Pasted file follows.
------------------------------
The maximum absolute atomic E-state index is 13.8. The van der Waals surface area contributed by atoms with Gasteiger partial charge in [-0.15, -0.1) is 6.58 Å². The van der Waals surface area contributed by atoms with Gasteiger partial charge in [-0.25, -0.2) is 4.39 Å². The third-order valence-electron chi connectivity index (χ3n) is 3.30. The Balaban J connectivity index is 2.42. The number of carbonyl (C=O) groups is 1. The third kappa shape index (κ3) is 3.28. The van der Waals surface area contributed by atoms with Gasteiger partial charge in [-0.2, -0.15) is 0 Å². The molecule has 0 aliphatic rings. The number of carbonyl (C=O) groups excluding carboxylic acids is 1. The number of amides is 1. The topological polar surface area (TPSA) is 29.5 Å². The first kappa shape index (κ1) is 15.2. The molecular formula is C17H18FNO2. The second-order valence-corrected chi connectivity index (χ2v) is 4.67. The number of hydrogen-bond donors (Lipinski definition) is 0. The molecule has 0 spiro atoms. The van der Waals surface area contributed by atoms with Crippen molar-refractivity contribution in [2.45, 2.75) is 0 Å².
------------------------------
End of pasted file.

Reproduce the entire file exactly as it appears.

The maximum absolute atomic E-state index is 13.8. The van der Waals surface area contributed by atoms with Gasteiger partial charge in [-0.15, -0.1) is 6.58 Å². The van der Waals surface area contributed by atoms with Gasteiger partial charge in [-0.25, -0.2) is 4.39 Å². The third-order valence-electron chi connectivity index (χ3n) is 3.30. The Balaban J connectivity index is 2.42. The number of carbonyl (C=O) groups is 1. The third kappa shape index (κ3) is 3.28. The van der Waals surface area contributed by atoms with Gasteiger partial charge in [-0.2, -0.15) is 0 Å². The molecule has 0 aliphatic rings. The number of carbonyl (C=O) groups excluding carboxylic acids is 1. The number of amides is 1. The topological polar surface area (TPSA) is 29.5 Å². The first kappa shape index (κ1) is 15.2. The molecular formula is C17H18FNO2. The second-order valence-corrected chi connectivity index (χ2v) is 4.67. The number of hydrogen-bond donors (Lipinski definition) is 0. The molecule has 0 spiro atoms. The van der Waals surface area contributed by atoms with Crippen molar-refractivity contribution in [2.45, 2.75) is 0 Å².